Human-Computer Interaction Institute
School of Computer Science, Carnegie Mellon University


Entering Mathematical Equations Multimodally:
Results on Usability and Interaction Patterns

Lisa Anthony, Jie Yang, Kenneth R. Koedinger

March 2006


Keywords: Pen-based interfaces, multimodal interfaces, mathematics interfaces, equation entry and editing, usability, evaluation

Current interfaces for entering mathematical equations on computers are arguably limited and cumbersome. Mathematical notations have evolved to aid symbolic thinking and yet text-based interfaces relying on keyboard-and-mouse input do not take advantage of the natural two-dimensional aspects of mathematical equations. Due to its similarities to paper-based mathematics, pen-based handwriting input may be faster, more efficient, and more preferred for entering mathematics on computers. This paper presents an empirical usability study that tests this hypothesis. We also explored a multimodal input method combining handwriting and speech because we hypothesize it may aid both computer recognition and user cognition. Novice users were indeed faster in handwriting and enjoyed the handwriting modality more than a standard keyboard-and-mouse mathematics interface, especially as equation length and complexity increased. The multimodal handwriting-plus-speech method was faster and better liked than the keyboard-and-mouse method and was not much worse in these aspects than handwriting alone. In our domain, users' selfcorrection of errors tends to be easier in handwriting than with the keyboard; however, the overall average error rate was slightly higher in these modalities. In addition, users' speech while writing differed from when speaking alone. Finally, user errors in handwriting and speech were nonoverlapping, a fact which a multimodal recognition system could use to improve performance.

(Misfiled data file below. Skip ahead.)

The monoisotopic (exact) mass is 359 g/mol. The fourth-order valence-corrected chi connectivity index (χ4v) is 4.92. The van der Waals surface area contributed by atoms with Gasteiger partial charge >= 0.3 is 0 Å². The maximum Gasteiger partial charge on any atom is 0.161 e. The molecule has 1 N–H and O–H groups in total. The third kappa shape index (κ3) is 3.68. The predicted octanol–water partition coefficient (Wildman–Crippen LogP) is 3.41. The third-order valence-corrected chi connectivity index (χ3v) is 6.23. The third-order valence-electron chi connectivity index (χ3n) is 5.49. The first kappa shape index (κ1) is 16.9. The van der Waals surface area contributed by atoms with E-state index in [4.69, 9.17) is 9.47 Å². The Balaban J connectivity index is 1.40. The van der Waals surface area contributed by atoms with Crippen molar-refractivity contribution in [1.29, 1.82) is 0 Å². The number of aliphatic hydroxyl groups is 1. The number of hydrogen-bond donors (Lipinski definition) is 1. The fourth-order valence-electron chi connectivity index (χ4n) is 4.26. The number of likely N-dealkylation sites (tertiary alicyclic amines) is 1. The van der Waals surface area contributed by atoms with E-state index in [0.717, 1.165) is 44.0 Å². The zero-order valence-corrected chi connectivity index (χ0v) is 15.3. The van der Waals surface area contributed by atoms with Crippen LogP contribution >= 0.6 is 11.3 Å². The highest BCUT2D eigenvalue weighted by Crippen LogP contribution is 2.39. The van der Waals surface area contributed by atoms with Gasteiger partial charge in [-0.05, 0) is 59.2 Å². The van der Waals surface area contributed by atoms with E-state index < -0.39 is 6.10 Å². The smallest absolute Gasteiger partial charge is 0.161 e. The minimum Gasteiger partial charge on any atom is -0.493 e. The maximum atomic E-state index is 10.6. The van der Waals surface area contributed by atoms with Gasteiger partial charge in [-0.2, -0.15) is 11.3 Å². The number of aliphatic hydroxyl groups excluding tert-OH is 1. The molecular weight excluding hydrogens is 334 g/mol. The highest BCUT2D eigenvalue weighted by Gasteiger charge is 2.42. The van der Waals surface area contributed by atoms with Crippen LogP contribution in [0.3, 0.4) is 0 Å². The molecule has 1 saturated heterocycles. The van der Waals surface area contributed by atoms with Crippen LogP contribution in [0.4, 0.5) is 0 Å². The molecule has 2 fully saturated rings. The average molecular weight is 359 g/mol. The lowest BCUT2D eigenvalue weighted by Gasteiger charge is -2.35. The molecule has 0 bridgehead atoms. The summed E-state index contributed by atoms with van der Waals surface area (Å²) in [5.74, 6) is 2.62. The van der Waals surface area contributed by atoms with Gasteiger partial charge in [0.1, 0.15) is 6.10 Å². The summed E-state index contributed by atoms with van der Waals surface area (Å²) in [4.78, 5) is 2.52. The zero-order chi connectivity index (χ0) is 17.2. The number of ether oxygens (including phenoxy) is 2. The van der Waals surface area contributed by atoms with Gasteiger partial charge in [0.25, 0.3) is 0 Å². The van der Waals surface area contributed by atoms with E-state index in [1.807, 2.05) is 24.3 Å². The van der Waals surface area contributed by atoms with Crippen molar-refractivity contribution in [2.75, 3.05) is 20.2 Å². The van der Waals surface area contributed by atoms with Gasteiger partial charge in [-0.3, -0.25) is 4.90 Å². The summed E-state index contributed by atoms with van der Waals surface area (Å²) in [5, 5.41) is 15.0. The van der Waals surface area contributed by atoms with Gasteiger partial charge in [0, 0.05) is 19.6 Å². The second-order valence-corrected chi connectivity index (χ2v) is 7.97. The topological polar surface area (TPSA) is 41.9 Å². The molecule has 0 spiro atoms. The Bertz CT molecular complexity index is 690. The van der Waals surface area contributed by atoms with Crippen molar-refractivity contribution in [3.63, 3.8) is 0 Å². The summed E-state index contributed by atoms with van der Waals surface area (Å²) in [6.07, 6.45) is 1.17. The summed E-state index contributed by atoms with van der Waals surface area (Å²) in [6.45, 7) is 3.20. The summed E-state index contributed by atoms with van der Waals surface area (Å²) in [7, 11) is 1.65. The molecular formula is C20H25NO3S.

23 pages

Return to: SCS Technical Report Collection
School of Computer Science homepage

This page maintained by